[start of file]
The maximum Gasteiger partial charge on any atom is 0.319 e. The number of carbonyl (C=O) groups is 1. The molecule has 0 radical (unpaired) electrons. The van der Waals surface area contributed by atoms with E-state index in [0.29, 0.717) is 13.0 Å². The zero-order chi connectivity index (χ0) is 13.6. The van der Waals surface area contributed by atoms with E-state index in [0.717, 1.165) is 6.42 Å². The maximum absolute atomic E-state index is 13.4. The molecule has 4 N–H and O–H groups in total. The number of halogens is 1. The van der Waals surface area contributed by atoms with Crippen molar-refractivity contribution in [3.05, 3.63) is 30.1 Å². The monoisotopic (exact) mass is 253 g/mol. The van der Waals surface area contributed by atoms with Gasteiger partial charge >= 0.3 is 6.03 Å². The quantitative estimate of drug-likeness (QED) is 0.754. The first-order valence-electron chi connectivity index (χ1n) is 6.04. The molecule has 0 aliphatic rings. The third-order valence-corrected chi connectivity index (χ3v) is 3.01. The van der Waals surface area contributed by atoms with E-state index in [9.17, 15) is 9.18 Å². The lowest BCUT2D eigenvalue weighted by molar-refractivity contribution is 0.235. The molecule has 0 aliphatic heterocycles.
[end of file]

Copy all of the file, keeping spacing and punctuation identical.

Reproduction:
The maximum Gasteiger partial charge on any atom is 0.319 e. The number of carbonyl (C=O) groups is 1. The molecule has 0 radical (unpaired) electrons. The van der Waals surface area contributed by atoms with E-state index in [0.29, 0.717) is 13.0 Å². The zero-order chi connectivity index (χ0) is 13.6. The van der Waals surface area contributed by atoms with E-state index in [0.717, 1.165) is 6.42 Å². The maximum absolute atomic E-state index is 13.4. The molecule has 4 N–H and O–H groups in total. The number of halogens is 1. The van der Waals surface area contributed by atoms with Crippen molar-refractivity contribution in [3.05, 3.63) is 30.1 Å². The monoisotopic (exact) mass is 253 g/mol. The van der Waals surface area contributed by atoms with Gasteiger partial charge >= 0.3 is 6.03 Å². The quantitative estimate of drug-likeness (QED) is 0.754. The first-order valence-electron chi connectivity index (χ1n) is 6.04. The molecule has 0 aliphatic rings. The third-order valence-corrected chi connectivity index (χ3v) is 3.01. The van der Waals surface area contributed by atoms with E-state index in [9.17, 15) is 9.18 Å². The lowest BCUT2D eigenvalue weighted by molar-refractivity contribution is 0.235. The molecule has 0 aliphatic heterocycles.